NGOs and Civil Society
Non-Governmental Organizations (NGOs), representing
sectors of civil society around the world, are working for the abolition
of nuclear weapons. In resisting autocratic governmental arms control
and disarmament machinery, NGOs strive to create democratic structures,
working in coalition with people across the world and with like-minded
governments. Governments have long called civil society the conscience
of the international community. As the global majority, with regard
to the reduction and elimination of weapons of mass destruction,
we are also the voice of democracy.
Since man made and multiplied the bomb, ethical,
moral and legal voices in society have called for the reduction
and elimination of this suicidal, genocidal and ecocidal weapon.
States sometimes make a rationalistic calculation that the acquisition
and retention of nuclear, biological and chemical (NBC) weapons
is in their best interest. NGOs raise the costs of such policies
and are key actors in compelling states to pursue alternative options.
The participation of civil society is particularly important in
nuclear weapon, nuclear sharing and nuclear capable states.
NGOs and civil society make a variety of vital contributions
toward the reduction and elimination of weapons of mass destruction.
Such initiatives include: sharing information and generating collaborative
strategies in international forums that address nuclear weapons
and other disarmament and security matters and connecting civil
society to international disarmament processes; providing independent
information and analysis about U.S. nuclear weapons in the context
of related foreign and domestic policies and making the connection
between weapons of mass destruction and war, bringing disarmament
home to the anti-war movement; conducting legal and policy research,
education and advocacy in support of nuclear arms control, disarmament,
and nonproliferation, and of rule-of-law based global security,
in national and international settings; promoting public understanding
of and support for effective arms control policies through the publication
of authoritative information, analysis and commentary on arms control
proposals, negotiations and agreements, and related national security
issues; and working across national boundaries, political systems,
ethnicities and religions, for reduction and elimination of nuclear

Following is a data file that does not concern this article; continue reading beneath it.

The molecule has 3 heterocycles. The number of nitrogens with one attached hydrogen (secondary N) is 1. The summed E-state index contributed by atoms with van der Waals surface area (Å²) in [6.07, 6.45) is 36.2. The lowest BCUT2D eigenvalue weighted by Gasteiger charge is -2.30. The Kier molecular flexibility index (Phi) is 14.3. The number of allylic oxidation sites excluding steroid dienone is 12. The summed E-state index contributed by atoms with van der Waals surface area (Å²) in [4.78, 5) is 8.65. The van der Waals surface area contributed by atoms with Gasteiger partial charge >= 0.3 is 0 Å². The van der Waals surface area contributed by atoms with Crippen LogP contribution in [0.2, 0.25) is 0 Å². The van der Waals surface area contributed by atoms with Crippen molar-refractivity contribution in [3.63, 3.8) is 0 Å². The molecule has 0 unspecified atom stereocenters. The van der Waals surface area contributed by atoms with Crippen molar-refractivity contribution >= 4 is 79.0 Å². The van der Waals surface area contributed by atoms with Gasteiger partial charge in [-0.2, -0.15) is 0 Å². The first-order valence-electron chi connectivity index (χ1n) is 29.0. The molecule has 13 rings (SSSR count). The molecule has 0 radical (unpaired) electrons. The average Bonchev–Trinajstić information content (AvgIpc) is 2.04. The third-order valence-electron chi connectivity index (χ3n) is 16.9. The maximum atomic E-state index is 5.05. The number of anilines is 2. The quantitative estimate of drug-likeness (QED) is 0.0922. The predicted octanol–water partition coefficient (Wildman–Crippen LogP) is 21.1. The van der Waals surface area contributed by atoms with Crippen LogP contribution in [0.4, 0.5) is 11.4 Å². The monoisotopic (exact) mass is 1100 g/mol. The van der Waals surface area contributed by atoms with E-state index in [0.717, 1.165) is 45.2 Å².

Ideas about gender – what is masculine or feminine,
powerful or impotent – affect our efforts towards halting
the proliferation of NBC weapons and bringing about effective disarmament.
To address these challenges more effectively, it is essential to
take into consideration how armament and disarmament policies and
practices are influenced by ideas about masculinity. An understanding
of this framing can play a crucial role in helping to break some
of the persistent barriers to achieving disarmament and non-proliferation.
Ideas about strength, protection, rationality, security
and control have a critical impact on governmental and intergovernmental
policy. They also function at a large-scale societal level, where
a certain notion of aggressive masculinity is equated with human
nature, e.g., “disarmament would be nice, but it’s against
human nature”. The research, development, production, stockpiling
and deployment of weapons and delivery systems – without which
war is impossible – are also equated with manliness, using
gender-resonant language about the importance of “demonstrating
our strength and resolve”.
The use of inspections rather than military attack,
as the means to ensure that a state does not build and deploy NBC
weapons , would be an example of a culturally feminised approach
to achieve the political objective of non-proliferation. Civil society
and feminist organizations in particular need to bring this analysis
to official disarmament and nonproliferation theories and institutions,
because they are entirely missing from the discourse.
Ultimately, and perhaps most importantly, NGOs and
civil society provide an alternative vision for the future. As responsible
global citizens, we are calling for a new concept of security, based
on the promise of adequate food, shelter, health care, education,
clean water and air for all people everywhere, and on the resolution
of international conflicts through multilateral institutions and
nonviolent mechanisms. Together, we are leading the way to an international
system based on collective and human security, and international
law, instead of state-centric security based on the threat and use
For more information:
NGO and Civil Society Resources Page